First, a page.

Pain Types Acute

Acute pain is your body’s way of telling you that you have hurt yourself or that something is wrong with your body. Acute pain is a normal bodily function.

Acute pain is short-term pain. It can last for one second or up to six months, unlike chronic pain, which lasts for more than six months. Chronic pain may sometimes stay with you for the rest of your life.

Types of Acute Pain

Acute pain comes in many types, some of which include:

  • lower back pain
  • muscle pain
  • pain as a result of burns
  • pain as a result of broken bones
  • pain as a result of child birth
  • pain from cuts
  • post-surgery pain.

Acute Pain Management

In many ways, treating acute pain is easier than treating chronic pain. Acute pain has a definite source, unlike some chronic pain problems. Chronic pain does not necessarily have a source and is sometimes hard to pinpoint.

The way that acute pain is treated depends on the source of the injury. A cut may just require some antiseptic and a bandage, while post-surgery treatments might include prescription pain killers. Treatments for acute pain can include:

  • acupuncture
  • compression
  • epidural analgesics
  • hot and cold applications
  • massage
  • medication (This can include both over-the-counter medications and prescriptions.)
  • physical therapy.

Post-operative pain medication can be administered intravenously on a continuous or intermittent basis or taken orally.

Acute Pain Prevention

Acute pain really cannot be prevented. In fact, since acute pain tells you that something might be wrong with your body, it is necessary and should not be prevented. However, acute pain can be managed.

In general, staying in good health and leading a healthy lifestyle can minimize the amount of acute pain that you experience. By staying healthy, you will be avoiding the aches and pains of general illnesses and, hopefully, be preventing more serious illnesses over the course of your life.

Managing Acute Pain

Some studies indicate that acute pain, if not treated promptly, can lead to chronic pain in the future. Therefore, it is important to acknowledge that you are in pain and seek help or treatment.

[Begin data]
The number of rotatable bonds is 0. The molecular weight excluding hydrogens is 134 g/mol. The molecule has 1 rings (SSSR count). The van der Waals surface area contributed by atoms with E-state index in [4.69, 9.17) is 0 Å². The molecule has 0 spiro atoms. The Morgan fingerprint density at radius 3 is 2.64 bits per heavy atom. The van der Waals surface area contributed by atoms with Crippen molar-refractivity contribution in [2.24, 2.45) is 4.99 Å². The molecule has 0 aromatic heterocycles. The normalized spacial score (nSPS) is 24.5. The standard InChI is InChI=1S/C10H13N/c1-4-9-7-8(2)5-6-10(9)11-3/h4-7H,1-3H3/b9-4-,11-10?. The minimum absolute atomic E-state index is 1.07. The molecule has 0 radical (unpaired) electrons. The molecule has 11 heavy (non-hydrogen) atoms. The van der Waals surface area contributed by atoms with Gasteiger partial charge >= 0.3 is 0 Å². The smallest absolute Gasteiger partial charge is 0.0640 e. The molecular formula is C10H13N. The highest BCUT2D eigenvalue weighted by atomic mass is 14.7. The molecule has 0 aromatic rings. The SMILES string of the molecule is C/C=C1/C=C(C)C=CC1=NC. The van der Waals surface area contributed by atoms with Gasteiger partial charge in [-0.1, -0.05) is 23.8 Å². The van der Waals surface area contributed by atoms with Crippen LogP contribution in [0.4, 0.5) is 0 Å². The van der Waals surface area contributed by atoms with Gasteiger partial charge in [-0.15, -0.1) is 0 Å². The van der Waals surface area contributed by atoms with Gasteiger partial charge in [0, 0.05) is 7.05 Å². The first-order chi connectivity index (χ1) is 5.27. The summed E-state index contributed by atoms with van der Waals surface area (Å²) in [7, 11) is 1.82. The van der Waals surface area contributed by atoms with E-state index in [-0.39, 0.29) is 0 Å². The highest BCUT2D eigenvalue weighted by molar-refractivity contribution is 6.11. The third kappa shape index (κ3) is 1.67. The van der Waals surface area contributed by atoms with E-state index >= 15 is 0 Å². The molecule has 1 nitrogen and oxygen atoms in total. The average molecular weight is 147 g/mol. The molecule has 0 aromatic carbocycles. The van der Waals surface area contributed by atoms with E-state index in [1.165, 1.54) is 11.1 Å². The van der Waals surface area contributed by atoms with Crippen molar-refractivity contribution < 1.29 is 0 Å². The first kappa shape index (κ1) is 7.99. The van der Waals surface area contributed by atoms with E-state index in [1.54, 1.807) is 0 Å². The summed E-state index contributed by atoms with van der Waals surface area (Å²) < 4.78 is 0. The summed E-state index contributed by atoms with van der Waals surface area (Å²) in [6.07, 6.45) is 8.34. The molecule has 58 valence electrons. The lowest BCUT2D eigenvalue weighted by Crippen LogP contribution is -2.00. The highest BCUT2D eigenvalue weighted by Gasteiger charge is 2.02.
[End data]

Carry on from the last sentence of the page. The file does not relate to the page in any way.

For example, acute lower back pain, left untreated, might result in chronic lower back pain in the long term. In addition, acute pain can be an indication of a disease or illness. If your throat is sore, you may have strep throat. Alternatively, some cancers can cause pain.

Keep in mind that pain management, when properly administered, can help you get out of the hospital more quickly and can reduce your overall health care costs. While enduring pain might make you feel strong or empowered, you may actually be doing yourself more harm than good. Pain management helps your body focus on healing rather than on your discomfort.

Always follow your physician’s instructions when taking pain medications. If the medications are not helping manage your pain, do not increase your dosage without getting your doctor’s approval. Your doctor may be able to alter dosage or prescribe a different type of medication.

Make sure that you consult your physician for information regarding any acute pain that you might be experiencing.

Resources

Gharibo, Christopher M.D. (n.d.) Systems and Needs Assessment for a Successful Pain Management Center. Retrieved September 7, 2007, from the Pain Foundation Web site: http://www.painfoundation.org/News/WRGPainMgmtConf.pdf.

Cancerwise (2007). Learn the Facts about Acute Pain Management. Retrieved September 7, 2007, from the Cancerwise Web site: http://www.cancerwise.org/November_2006/display.cfm?id=2C9EA320-CF6F-11D4-80FD00508B603A14